More on the bucket theory of learning

Roger Titcombe's picture
The fate of the unfortunate Zarkov in 'Flash Gordon', described here, will remind fans of Charles Dickens of the wretched pupils at the mercy of Thomas Gradgrind in 'Hard Times'. Although gloriously over the top, Thomas exemplifies the absurdity of the 'knowledge based' curriculum that is seeing a revival in some of our Academies and Free Schools.

It is also worth comparing Gradgrind's pure form of 'bucket filling' as a theory of learning, with the richness of developmental practice in Richard Dawes' school in Kings Somborne described here.

The dates are interesting. 'Hard Times' was first published in 1854. Dawes' masterpiece, 'Suggestive Hints towards improved Secular Instruction' was first published in 1847.

The historical pedagogical tussle between the Dawes and Gradgrind approaches was resolved firmly in favour of Gradgrind. By the early 1860s, an economy-minded Liberal government wanted the state to get value for money. Grant payments were linked to pupils' success in basic tests in reading, writing and arithmetic. The system was dubbed 'payment by results', and the methods of Gradgrind became the approved method of educational delivery.

Here are some quotes from Thomas Gradgrind and a visitor, presumably a school inspector, together confronting the pupils.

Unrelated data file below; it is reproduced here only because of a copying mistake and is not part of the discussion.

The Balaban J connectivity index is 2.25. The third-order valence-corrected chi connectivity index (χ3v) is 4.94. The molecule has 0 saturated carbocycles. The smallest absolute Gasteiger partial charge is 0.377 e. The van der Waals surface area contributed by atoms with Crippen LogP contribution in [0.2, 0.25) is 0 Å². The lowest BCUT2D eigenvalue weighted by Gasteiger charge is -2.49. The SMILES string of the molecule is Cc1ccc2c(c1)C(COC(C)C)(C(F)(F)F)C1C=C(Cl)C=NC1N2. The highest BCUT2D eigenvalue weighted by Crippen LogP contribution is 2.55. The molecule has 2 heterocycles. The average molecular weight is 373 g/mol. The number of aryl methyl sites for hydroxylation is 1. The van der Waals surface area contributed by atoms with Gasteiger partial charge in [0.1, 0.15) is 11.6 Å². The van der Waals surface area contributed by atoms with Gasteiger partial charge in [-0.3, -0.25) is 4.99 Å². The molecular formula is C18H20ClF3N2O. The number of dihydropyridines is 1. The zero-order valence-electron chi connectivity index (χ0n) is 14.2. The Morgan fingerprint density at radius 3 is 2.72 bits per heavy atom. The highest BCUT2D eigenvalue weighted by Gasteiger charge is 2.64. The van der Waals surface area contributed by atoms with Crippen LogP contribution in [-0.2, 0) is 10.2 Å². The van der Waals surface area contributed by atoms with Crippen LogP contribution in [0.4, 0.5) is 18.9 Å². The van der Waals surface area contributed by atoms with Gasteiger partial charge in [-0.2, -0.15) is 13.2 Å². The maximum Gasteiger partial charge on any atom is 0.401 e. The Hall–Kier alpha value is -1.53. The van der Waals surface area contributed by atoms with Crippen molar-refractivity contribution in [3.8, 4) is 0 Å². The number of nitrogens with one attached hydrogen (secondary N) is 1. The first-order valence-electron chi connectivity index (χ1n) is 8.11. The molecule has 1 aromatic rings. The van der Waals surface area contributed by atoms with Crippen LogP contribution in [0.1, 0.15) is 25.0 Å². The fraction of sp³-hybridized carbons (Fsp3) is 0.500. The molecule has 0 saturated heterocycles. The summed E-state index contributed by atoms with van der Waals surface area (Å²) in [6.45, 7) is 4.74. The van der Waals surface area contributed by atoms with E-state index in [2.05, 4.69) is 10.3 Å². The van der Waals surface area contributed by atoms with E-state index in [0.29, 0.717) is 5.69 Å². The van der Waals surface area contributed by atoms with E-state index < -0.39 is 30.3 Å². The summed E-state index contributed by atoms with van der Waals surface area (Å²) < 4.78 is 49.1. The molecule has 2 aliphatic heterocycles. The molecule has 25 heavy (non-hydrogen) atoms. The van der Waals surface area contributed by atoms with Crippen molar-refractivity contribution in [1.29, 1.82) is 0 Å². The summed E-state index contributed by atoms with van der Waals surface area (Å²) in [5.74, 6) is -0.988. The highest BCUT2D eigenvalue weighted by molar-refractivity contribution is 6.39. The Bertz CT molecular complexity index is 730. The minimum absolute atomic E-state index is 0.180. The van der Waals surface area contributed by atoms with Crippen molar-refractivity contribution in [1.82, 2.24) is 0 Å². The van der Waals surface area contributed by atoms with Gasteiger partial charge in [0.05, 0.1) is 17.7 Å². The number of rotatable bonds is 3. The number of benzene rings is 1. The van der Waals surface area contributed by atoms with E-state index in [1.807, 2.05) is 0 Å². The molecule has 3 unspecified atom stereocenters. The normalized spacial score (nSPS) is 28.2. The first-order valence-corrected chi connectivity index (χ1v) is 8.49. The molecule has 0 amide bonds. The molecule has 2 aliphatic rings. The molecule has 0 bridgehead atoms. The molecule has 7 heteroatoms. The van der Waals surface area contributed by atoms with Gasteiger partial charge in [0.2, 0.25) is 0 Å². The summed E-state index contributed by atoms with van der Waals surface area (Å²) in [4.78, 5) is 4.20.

"Thomas Gradgrind now presented Thomas Gradgrind to the little pitchers before him who were to be so filled with facts."

"...he seemed a kind of cannon loaded to the muzzle with facts, and prepared to blow them clean out of the regions of childhood at one discharge.

"'Very Well', said this gentleman [the visitor], briskly smiling, and folding his arms. 'That's a horse. Now let me ask you girls and boys, would you paper a room with representations of horses?'"

"After a pause, one half of the children cried in chorus, 'Yes Sir! Upon which the other half seeing in the gentleman's face that Yes was wrong, cried out in chorus , 'No Sir!' - as the custom is in these examinations."

"'I'll explain it to you, then', said the gentleman, after another and a dismal pause, 'why you wouldn't paper a room with representations of horses. Do you ever see horses walking up and down the sides of rooms in reality - in fact? Do you?'"

"'Yes sir!' from one half. 'No, sir!' from the other."

"'Of course no,' said the gentleman, with an indignant look at the wrong half."

"'Fact, fact, fact!' said the gentleman. And 'Fact, fact, fact!' repeated Thomas Gradgrind."

"'You are to be in all things regulated and governed,' said the gentleman, 'by fact. We hope to have , before long a board of fact, composed of commissioners of fact, who force the people to be a people of fact, and nothing but fact."
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